Deportation from US was crazy, says 'shocked' Islam
Friday 24 September 2004
Yusuf Islam, formerly the pop singer known as Cat Stevens, arrived back in Britain yesterday, saying he was "totally shocked" at his deportation from the United States.
Mr Islam, a Muslim convert, said he was taking legal advice after US officials turned him away from the country on Tuesday, saying he posed a threat to national security. He had been travelling to Washington when his flight was diverted 600 miles away to Maine, where he was questioned by the FBI and ordered to leave the country.
"Half of me wants to smile, half of me wants to growl," said the former singer, who converted to Islam in the 1970s. "It's crazy and everybody knows me from my charitable work and now there has to be explanations, but I'm glad to be home." Mr Islam described as "very kind" the intervention of the Foreign Secretary, Jack Straw, who protested to the US government about the incident.
Mr Straw told the US Secretary of State, Colin Powell, on Wednesday that the decision to remove Mr Islam from the country "should not have been taken". US officials said that Mr Islam was detained after it was found that his name was on a "security watch" list.
The Department of Homeland Security said he was on the list "because of concerns about activities that could potentially be related to terrorism".
Mr Islam, who denied funding terrorists, issued a statement after the 11 September attacks, saying: "No right-thinking follower of Islam could possibly condone such an action."
Nihad Awad, the executive director of the US Council on American-Islamic Relations, said: "When internationally respected Islamic personalities like Yusuf Islam ... are denied entry to the United States, it sends the disturbing message that even moderate ... Muslims will be treated like terrorists."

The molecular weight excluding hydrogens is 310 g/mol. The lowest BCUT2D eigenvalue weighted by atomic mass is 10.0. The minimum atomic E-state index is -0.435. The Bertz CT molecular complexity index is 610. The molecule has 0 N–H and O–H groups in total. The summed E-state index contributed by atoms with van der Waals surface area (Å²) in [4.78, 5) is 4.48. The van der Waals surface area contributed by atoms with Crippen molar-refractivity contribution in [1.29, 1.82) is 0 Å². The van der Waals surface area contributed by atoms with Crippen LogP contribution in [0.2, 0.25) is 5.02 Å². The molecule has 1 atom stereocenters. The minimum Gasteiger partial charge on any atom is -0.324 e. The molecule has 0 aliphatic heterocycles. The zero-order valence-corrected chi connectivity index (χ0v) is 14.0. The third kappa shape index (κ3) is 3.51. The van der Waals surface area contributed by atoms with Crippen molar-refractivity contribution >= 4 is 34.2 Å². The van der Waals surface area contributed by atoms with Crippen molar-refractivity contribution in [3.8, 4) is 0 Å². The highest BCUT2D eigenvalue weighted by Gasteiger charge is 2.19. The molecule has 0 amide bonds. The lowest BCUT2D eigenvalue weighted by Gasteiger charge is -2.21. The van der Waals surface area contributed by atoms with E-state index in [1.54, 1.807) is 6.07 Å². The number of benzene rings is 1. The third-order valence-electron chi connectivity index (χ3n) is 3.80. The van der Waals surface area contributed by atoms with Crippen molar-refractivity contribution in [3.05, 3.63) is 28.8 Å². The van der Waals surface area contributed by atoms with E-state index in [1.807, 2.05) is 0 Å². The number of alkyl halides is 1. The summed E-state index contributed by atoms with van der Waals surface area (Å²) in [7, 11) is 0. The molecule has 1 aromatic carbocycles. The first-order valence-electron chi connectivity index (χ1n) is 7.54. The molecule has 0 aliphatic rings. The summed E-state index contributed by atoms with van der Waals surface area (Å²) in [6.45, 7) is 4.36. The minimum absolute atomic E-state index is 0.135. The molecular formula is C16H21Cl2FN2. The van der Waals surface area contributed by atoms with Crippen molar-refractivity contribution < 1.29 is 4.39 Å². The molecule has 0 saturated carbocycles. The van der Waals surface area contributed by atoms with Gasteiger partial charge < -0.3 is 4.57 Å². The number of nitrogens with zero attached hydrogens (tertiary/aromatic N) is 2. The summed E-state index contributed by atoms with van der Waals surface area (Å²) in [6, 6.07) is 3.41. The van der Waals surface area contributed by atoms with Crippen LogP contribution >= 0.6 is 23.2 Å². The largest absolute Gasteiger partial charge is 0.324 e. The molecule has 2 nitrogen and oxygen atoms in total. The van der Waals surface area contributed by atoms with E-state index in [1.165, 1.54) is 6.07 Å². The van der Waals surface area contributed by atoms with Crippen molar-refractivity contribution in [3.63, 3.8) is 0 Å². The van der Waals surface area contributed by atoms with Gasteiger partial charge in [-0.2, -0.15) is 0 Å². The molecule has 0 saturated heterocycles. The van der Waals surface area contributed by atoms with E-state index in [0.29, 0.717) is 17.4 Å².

- 1 'Alien thigh bone' on Mars: Excitement from alien hunters at 'evidence' of extraterrestrial life
- 2 West poised to join forces with President Assad in face of Islamic State
- 3 Mother fed her daughter tapeworms to make her skinny for pageant
'Alien thigh bone' on Mars: Excitement from alien hunters at 'evidence' of extraterrestrial life
West poised to join forces with President Assad in face of Islamic State
Pamela Anderson rejects ice bucket challenge because of ALS experiments on animals: 'Mice had holes drilled into their skulls'
James Foley 'beheaded': Isis video shows militant with British accent 'execute US journalist' – as hunt begins for killer
ALS ice bucket challenge co-founder Corey Griffin drowns, aged 27
Richard Dawkins on babies with Down Syndrome: 'Abort it and try again – it would be immoral to bring it into the world'
Scottish independence: English people overwhelmingly want Scotland to stay in the UK
Isis threat: Cameron wants an alliance with Iran
Michael Brown shooting: Chaos erupts on the streets of Ferguson after autopsy shows teenager was shot six times – twice in the head
Disgusting, frustrating, but intriguing: how the country really feels about its politicians
Bin bag full of cats' heads discovered near Manchester's Curry Mile
£30000 - £45000 per annum: Harrington Starr: A global investment management fi...
£65000 - £75000 per annum: Harrington Starr: Senior Network Engineer-(CCIE, CC...
£70000 - £80000 per annum: Harrington Starr: Senior Network Analyst - (CCIE, C...
£60000 - £80000 per annum: Harrington Starr: Senior Network Engineer-(Design, ...